Last Updated by eNotes Editorial on
An illustration of the letter 'A' in a speech bubbles

In chapter 7, Jem and Scout decide to write a letter to the anonymous person leaving them gifts in the knothole of the Radley tree. However, when Jem goes to put the letter in the knothole, he discovers that it is filled in with cement. Confused and heartbroken, Jem waits to speak to Nathan Radley and finally gets his chance to talk to him the next day. When Jem asks Nathan why he put the cement in the knothole, Nathan tells him,

"Tree’s dying. You plug ‘em with cement when they’re sick. You ought to know that, Jem" (Lee, 64).

After hearing Nathan's response, Jem becomes suspicious of his explanation and decides to ask his father if the tree looks sick. After looking at the tree, Atticus tells his son, "That tree’s as healthy as you are, Jem" (Lee, 64). Scout then mentions that Jem stood on the porch and didn't come into the house until later that night. Interestingly, Scout notices from the streaks on Jem's face that he has been crying to himself.

The reason that Jem cries is because he realizes that Nathan lied to him. It seems he has begun to suspect that Boo Radley is the gift giver—and that Nathan is putting a stop to Boo's attempt to reach out. Nathan Radley's dishonesty and cruelty to Boo, as well as Jem's lost chance of communicating with Boo, are the reasons he cries by himself on the front porch.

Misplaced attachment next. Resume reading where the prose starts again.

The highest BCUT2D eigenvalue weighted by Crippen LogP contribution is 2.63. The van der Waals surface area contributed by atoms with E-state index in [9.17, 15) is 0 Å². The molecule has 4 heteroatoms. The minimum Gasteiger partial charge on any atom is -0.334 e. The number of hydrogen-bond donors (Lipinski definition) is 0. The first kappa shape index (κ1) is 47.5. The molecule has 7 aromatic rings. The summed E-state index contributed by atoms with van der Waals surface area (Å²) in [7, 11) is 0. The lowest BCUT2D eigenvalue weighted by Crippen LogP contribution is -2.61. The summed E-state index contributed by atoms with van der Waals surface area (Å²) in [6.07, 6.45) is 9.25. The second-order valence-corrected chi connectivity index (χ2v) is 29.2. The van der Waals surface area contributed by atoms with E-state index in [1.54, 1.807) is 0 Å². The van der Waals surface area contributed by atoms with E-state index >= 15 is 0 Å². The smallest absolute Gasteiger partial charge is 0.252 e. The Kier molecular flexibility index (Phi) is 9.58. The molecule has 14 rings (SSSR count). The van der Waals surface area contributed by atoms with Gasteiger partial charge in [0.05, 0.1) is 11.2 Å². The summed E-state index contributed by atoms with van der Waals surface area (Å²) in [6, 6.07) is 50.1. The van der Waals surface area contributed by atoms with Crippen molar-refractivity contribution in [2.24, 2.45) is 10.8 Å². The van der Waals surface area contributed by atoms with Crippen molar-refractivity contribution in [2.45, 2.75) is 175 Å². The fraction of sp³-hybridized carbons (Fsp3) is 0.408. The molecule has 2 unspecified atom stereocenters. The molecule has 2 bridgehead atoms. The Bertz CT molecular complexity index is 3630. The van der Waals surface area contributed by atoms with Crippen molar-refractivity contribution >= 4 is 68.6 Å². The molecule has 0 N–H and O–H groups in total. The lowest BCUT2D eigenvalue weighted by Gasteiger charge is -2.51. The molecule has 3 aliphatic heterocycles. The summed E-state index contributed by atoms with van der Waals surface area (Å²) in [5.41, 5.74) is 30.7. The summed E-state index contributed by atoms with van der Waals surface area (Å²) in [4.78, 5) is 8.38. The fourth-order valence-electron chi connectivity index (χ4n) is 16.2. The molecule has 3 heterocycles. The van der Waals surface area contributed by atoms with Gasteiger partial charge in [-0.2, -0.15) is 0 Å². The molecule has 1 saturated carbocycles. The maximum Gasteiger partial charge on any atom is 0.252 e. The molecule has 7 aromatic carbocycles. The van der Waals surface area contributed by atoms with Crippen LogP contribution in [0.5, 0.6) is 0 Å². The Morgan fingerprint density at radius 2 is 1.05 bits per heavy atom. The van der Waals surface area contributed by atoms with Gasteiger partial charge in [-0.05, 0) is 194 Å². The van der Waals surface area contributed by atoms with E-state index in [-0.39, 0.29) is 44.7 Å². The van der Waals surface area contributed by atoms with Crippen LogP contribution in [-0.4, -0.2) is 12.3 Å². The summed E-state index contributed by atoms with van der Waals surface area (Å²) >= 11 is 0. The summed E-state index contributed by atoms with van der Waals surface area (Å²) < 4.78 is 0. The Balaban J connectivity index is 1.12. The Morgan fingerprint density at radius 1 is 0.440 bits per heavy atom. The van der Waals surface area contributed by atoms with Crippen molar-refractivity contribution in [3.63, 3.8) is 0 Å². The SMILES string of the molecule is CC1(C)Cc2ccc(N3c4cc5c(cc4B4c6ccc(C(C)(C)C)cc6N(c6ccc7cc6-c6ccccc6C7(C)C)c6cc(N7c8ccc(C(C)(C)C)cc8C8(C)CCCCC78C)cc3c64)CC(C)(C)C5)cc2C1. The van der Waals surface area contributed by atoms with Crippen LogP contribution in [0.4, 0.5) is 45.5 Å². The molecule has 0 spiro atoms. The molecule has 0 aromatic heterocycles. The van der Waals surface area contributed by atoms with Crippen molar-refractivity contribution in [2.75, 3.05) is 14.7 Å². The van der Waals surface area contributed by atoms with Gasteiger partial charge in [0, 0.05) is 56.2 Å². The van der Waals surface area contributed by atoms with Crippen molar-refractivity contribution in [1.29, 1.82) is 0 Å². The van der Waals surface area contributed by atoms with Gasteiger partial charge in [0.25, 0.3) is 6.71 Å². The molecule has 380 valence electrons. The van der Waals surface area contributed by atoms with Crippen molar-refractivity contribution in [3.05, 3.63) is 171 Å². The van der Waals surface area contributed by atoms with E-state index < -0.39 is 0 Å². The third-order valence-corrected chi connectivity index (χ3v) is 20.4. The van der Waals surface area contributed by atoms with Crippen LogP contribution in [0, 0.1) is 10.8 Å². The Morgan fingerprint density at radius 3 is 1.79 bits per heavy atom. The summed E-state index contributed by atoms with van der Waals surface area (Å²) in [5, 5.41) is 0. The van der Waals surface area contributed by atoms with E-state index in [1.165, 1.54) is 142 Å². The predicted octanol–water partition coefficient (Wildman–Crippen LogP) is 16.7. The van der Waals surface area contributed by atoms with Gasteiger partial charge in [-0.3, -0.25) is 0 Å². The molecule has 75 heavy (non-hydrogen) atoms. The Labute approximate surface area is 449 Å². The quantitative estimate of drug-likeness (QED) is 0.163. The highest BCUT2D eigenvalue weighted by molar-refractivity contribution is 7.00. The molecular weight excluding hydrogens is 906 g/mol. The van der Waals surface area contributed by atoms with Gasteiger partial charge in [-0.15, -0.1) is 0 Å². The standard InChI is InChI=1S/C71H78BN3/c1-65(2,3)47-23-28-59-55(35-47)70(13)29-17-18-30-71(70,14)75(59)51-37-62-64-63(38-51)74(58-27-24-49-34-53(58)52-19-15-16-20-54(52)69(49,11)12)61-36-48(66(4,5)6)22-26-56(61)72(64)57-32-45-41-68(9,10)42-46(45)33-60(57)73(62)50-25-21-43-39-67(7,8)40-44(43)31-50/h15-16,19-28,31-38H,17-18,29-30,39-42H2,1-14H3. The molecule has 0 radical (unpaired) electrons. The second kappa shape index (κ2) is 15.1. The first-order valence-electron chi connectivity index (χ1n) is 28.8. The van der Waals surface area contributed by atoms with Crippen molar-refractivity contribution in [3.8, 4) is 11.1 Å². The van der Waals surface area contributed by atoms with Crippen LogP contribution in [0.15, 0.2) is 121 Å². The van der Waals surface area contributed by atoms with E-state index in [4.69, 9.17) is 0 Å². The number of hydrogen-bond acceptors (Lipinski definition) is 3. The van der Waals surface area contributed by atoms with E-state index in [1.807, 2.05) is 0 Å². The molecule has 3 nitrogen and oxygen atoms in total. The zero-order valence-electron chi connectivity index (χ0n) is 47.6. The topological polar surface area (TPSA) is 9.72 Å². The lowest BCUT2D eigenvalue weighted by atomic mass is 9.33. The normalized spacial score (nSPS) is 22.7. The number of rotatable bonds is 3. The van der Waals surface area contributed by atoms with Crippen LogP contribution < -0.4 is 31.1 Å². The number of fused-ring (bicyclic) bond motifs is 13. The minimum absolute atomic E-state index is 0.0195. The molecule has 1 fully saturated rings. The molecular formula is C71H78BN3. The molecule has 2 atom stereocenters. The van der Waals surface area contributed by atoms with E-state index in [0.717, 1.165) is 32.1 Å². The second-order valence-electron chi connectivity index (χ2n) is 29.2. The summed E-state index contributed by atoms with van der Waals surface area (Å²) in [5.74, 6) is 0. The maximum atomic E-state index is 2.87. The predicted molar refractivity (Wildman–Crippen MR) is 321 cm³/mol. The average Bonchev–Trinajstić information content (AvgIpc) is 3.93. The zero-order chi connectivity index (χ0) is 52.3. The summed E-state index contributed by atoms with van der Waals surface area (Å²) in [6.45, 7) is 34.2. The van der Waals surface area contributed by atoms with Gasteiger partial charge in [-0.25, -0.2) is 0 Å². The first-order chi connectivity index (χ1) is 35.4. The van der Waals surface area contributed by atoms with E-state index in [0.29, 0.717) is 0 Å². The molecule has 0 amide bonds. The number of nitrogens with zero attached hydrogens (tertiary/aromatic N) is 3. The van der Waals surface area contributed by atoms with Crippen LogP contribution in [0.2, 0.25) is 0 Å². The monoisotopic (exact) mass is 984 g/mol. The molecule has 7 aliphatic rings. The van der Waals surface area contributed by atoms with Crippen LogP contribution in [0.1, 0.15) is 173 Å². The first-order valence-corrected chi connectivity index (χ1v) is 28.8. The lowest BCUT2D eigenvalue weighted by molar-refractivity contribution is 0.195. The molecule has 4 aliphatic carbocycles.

Approved by eNotes Editorial Team
An illustration of the letter 'A' in a speech bubbles

Jem cries because Nathan Radley cements in the hole in the tree, eliminating their connection to Boo Radley.

At the beginning of the book, Jem and Scout just see Boo Radley as a curiosity and form of amusement.  They can act out his life story, or be afraid to pass his house.  Yet they soon come to understand that Boo is lonely, and try to make him come out.  This results in a slow connection growing between them that develops in the form of presents left in the tree hollow on the edge of the Radley lawn.

Scout finds the first gift as she is walking by.

Some tinfoil was sticking in a knot-hole just above my eye level, winking at me in the afternoon sun. I stood on tiptoe, hastily looked around once more, reached into the hole, and withdrew two pieces of chewing gum minus their outer wrappers. (ch 4)

The gum is the first overture of friendship from Boo, even if Scout does not know it.  When she doesn’t die, she enjoys the gum.  The children find many other gifts there, including twine, a watch and a chain, a spelling medal, a rare penny, and soap dolls carved to look like them.

When the tree is cemented, Jem asks Mr. Nathan why.  He says it was sick.  Jem is aware of what really happened though.  Nathan has closed Boo’s only connection to the outside world and friendship.  That is why Jem cries.  He pities Boo, and has come to think of him as a friend.  Later, Boo makes other connections with them, but they always remember the little gifts.

Approved by eNotes Editorial Team
Soaring plane image

We’ll help your grades soar

Start your 48-hour free trial and unlock all the summaries, Q&A, and analyses you need to get better grades now.

  • 30,000+ book summaries
  • 20% study tools discount
  • Ad-free content
  • PDF downloads
  • 300,000+ answers
  • 5-star customer support
Start your 48-Hour Free Trial